Like the North Carolina law, Casperson’s promised legislation would usurp local control, once considered a bedrock of conservatism that is increasingly nothing more than a vapid contrivance of the GOP.

The North Carolina law, signed March 23 within 24 hours of its introduction, overturns and bans local anti-discrimination laws for LGBTQ people. Called one of the harshest anti-LGBTQ laws in the nation, it forces transgender people in schools and government buildings to use the bathroom that matches the gender on their birth certificate rather than how they identify themselves.

Although not as broad, Casperson’s proposal is itself a preemptive strike in a response to a set of recommended guidelines released by the state Board of Education, and it is no less heavy-handed.

State Sen. Tom Casperson, R-Escanaba (Photo: File)

The senator, according to a press release on his website, would require Michigan students use bathrooms and locker rooms that conform to their genders at birth unless the students have “written consent from a parent or guardian.”

Even with that consent, transgender students would be barred from facilities for the opposite sex, “If those facilities are in use or could be in use.”

Casperson told Michigan Radio’s Stateside that the bill is “common sense.” Most constitutional scholars would say that it’s unlawful and is bound to be turned back in courts, but it’s worth examining the senator’s conventional wisdom.

“It’s going to still allow for the student, with the parent, to identify the problem,” he said, “. that if a student is struggling with their identity, clearly, we should be listening to what they have to say. Then, look at ways to make accommodations to accommodate that situation.”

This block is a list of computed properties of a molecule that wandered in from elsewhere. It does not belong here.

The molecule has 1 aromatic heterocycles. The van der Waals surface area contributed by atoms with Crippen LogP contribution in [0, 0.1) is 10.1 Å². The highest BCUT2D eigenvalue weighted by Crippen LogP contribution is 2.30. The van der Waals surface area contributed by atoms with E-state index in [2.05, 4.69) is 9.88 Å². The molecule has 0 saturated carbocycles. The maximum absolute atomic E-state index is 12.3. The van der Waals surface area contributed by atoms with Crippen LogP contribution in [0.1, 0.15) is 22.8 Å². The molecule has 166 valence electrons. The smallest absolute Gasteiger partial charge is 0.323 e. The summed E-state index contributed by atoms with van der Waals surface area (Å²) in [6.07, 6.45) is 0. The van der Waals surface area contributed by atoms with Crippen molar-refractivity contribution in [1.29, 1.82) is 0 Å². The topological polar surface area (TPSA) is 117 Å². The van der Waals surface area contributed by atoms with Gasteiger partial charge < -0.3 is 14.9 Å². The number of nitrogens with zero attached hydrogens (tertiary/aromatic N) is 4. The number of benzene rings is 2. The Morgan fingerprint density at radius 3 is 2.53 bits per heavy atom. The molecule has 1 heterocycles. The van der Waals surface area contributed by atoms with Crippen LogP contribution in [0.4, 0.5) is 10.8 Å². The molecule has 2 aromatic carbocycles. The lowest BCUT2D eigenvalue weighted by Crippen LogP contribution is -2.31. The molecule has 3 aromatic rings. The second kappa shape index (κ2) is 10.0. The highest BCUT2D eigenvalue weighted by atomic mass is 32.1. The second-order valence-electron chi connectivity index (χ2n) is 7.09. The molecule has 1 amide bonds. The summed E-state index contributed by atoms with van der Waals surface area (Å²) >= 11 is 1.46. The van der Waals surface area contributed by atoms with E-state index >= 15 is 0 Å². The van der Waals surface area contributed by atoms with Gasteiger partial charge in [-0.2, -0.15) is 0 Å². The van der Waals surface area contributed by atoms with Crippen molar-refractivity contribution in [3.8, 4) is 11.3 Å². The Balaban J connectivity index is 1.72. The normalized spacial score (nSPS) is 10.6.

It seems to us Casperson and a lot of other lawmakers aren’t really seeing “the problem.”

Transgender people aren’t problems. They aren’t inherently flawed, nor are they predisposed to immoral or deviant behavior. They are no more likely to be sexual predators than so-called “straight” people.

They are, too often, victims - of discrimination, ostracization and violence. They face it in the world, the workplace, in school - even at home, which is why the state Board of Education wisely counsels school districts not to insert themselves in students’ decisions on what and how to tell their parents about their gender identity. Most children, given the opportunity, would gratefully turn to their parents for support rather face a hostile world alone. Too often, that support just isn’t there.

Casperson’s proposed bill is legally, ethically and morally flawed, offering protection against an imagined threat while reinforcing hurtful, unfounded stereotypes against kids who, even with their gender identities, are no different than his own or anybody else’s.

And finally, the bill is unnecessary. As sound as the state board’s recommended guidelines are, they are just that: Recommendations that districts are free to incorporate or not into their own policies.

In that light, Casperson’s bill seems more like political grandstanding of the most despicable kind. We suggest he drop the notion, and we encourage his Senate colleagues, if given the opportunity, to soundly reject it.___

Lansing State Journal. April 3, 2016

Fill city workers vacancies with urgency.

The work of Lansing city government must be done - whether its current workers are being paid overtime to do it or the more than 100 vacancies on the city’s workforce are filled with new hires.

Chances are the answers lie somewhere between those two extremes. Overtime is a necessary part of any operation; vacancies will always exist. Is there a happy medium?

The City of Lansing paid more than $16 million in overtime over the past five years, including a 77 percent increase from 2013 to 2015. That’s about $3,600 per year per city employee. The rates are highest for police officers, followed by firefighters and all other city workers.